Well, that's why she has me. There is nothing arbitrary about color theory, though there is a measure of subjectivity that figures into it. But there are rules to color and good design is conscious of them, even if the designer chooses to ignore them. Kind of like good grammar. I just used a sentence fragment, but it's OK for me to do that because I know it's a sentence fragment. So with my authority thus established, let me delve into some basics about color in general and how those basics relate to interior paints in particular.
Individual colors are described as having hue, value, chroma, shade, tone and tint. Put simply, hue is artist-speak for the actual color it is. Value is a description of how light or dark a color is. Chroma is how bright a color is. Shade describes the addition of black, tone describes the addition of gray and tint describes the addition of white.
Color wheels and circles have been around for centuries, and displaying colors in a circle emphasizes that they bleed into one another endlessly. You know; where red stops, orange takes over. Orange gives way to yellow, yellow to green, green to blue, blue to purple and then purple back to red.
The color wheel is also where we get the classical schemes of how to combine colors in a balanced way. Those basic schemes are monochromatic, complimentary, split complimentary, triad and analogous. There are many more named schemes than these five, but they are a good place to start.
A monochomatic color scheme uses tints and shades of the same color. Using a color like taupe on the walls of the room, a lighter tint of the same color on the trim and a darker shade of the same color on the ceiling is a good example of a monchromatic color scheme.
A split compliment combines hues to the left or right of a color's compliment on the color wheel. The purple, yellow and green of Mardi Gras in New Orleans are a split compliment.
A triad uses three colors that are equally spaced on the color wheel. In this example, red-orange, yellow-green, and blue-violet make up the triad. When using a triad in a room or in a home; one of the colors will be dominant, another secondary and the third will be an accent color.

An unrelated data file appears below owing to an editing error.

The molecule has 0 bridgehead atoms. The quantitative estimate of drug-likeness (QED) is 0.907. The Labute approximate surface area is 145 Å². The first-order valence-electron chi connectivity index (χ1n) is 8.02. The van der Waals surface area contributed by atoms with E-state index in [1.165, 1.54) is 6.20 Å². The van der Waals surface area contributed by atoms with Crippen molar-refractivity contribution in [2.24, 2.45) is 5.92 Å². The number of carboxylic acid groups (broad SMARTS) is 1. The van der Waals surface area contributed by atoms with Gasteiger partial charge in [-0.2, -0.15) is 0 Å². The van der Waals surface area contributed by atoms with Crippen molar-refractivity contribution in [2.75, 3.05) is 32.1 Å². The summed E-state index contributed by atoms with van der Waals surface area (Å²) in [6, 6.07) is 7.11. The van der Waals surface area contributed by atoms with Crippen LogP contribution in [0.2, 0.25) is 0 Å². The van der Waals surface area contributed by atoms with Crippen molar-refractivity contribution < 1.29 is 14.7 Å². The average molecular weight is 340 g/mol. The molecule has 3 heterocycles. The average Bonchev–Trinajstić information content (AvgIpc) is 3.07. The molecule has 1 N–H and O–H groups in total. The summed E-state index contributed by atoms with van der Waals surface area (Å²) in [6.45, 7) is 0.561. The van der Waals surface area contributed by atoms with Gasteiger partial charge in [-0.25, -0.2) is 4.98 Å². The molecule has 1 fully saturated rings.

Finally, an analogous color scheme uses consecutive colors on the color wheel. In this example, yellow, yellow-orange and orange combine to form an analogous scheme.
So with some terms now defined, we can move on to how this applies to the real world. I can show you examples of a split compliment and use colors that are easy to see when I'm writing a blog, but who wants a bedroom that looks like a New Orleans King Cake? Colors on a fan deck are far more nuanced and varied than what's shown on the simple color wheels here, but the concepts remain the same. And you needn't rely exclusively on paint colors to achieve a balanced color scheme. Upholstery, carpets, flooring, etc. figure into these equations too.
So if I want to use a split compliment in a dining room, I would choose a light sage-y green for the walls, a creamy yellow for the trim and then upholster the chairs in a lilac print. In approaching a room like that I used another guideline of color schemes called the 60-30-10 rule. 60-30-10 is a simple way to achieve a balanced room. The dominant color should cover 60 per cent of the surfaces in a room. The secondary color should cover 30 per cent and the final accent color should round out a balanced scheme.
If you're selecting this stuff on your own, spring for a color wheel and practice these combinations. If you stick to these basics you cannot make a mistake. Well, it's harder to make a mistake anyway.